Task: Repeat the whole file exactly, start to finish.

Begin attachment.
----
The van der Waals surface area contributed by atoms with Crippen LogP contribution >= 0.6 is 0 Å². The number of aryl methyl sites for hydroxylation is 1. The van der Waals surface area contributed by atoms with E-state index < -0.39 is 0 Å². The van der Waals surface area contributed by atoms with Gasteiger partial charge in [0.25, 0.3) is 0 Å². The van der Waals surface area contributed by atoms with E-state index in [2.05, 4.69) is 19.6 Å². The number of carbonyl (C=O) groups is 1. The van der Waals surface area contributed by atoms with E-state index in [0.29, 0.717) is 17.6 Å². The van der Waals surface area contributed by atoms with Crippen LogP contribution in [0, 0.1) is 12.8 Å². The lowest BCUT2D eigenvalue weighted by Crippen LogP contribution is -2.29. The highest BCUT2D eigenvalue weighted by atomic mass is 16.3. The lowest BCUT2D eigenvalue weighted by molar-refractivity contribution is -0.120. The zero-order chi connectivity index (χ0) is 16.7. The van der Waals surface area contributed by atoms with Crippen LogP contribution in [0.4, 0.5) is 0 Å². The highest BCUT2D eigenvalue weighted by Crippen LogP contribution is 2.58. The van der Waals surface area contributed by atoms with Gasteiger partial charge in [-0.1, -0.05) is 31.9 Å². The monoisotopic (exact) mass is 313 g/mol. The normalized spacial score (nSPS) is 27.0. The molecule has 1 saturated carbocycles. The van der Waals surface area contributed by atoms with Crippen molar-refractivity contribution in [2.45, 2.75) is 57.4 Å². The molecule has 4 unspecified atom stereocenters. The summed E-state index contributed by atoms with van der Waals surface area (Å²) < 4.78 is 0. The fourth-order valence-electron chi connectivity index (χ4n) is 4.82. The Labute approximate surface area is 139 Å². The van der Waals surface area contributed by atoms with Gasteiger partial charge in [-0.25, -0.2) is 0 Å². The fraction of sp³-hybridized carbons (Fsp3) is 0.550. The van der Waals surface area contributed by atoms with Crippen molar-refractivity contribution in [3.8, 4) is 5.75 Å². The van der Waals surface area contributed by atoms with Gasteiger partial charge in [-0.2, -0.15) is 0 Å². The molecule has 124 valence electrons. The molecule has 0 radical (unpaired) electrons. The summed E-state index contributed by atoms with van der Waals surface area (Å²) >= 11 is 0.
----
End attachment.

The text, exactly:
The van der Waals surface area contributed by atoms with Crippen LogP contribution >= 0.6 is 0 Å². The number of aryl methyl sites for hydroxylation is 1. The van der Waals surface area contributed by atoms with E-state index < -0.39 is 0 Å². The van der Waals surface area contributed by atoms with Gasteiger partial charge in [0.25, 0.3) is 0 Å². The van der Waals surface area contributed by atoms with E-state index in [2.05, 4.69) is 19.6 Å². The number of carbonyl (C=O) groups is 1. The van der Waals surface area contributed by atoms with E-state index in [0.29, 0.717) is 17.6 Å². The van der Waals surface area contributed by atoms with Crippen LogP contribution in [0, 0.1) is 12.8 Å². The lowest BCUT2D eigenvalue weighted by Crippen LogP contribution is -2.29. The highest BCUT2D eigenvalue weighted by atomic mass is 16.3. The lowest BCUT2D eigenvalue weighted by molar-refractivity contribution is -0.120. The zero-order chi connectivity index (χ0) is 16.7. The van der Waals surface area contributed by atoms with Crippen LogP contribution in [0.4, 0.5) is 0 Å². The highest BCUT2D eigenvalue weighted by Crippen LogP contribution is 2.58. The van der Waals surface area contributed by atoms with Gasteiger partial charge in [-0.1, -0.05) is 31.9 Å². The monoisotopic (exact) mass is 313 g/mol. The normalized spacial score (nSPS) is 27.0. The molecule has 1 saturated carbocycles. The van der Waals surface area contributed by atoms with Crippen molar-refractivity contribution in [2.45, 2.75) is 57.4 Å². The molecule has 4 unspecified atom stereocenters. The summed E-state index contributed by atoms with van der Waals surface area (Å²) < 4.78 is 0. The fourth-order valence-electron chi connectivity index (χ4n) is 4.82. The Labute approximate surface area is 139 Å². The van der Waals surface area contributed by atoms with Gasteiger partial charge in [-0.25, -0.2) is 0 Å². The fraction of sp³-hybridized carbons (Fsp3) is 0.550. The van der Waals surface area contributed by atoms with Crippen molar-refractivity contribution in [3.8, 4) is 5.75 Å². The van der Waals surface area contributed by atoms with Gasteiger partial charge in [-0.2, -0.15) is 0 Å². The molecule has 124 valence electrons. The molecule has 0 radical (unpaired) electrons. The summed E-state index contributed by atoms with van der Waals surface area (Å²) >= 11 is 0.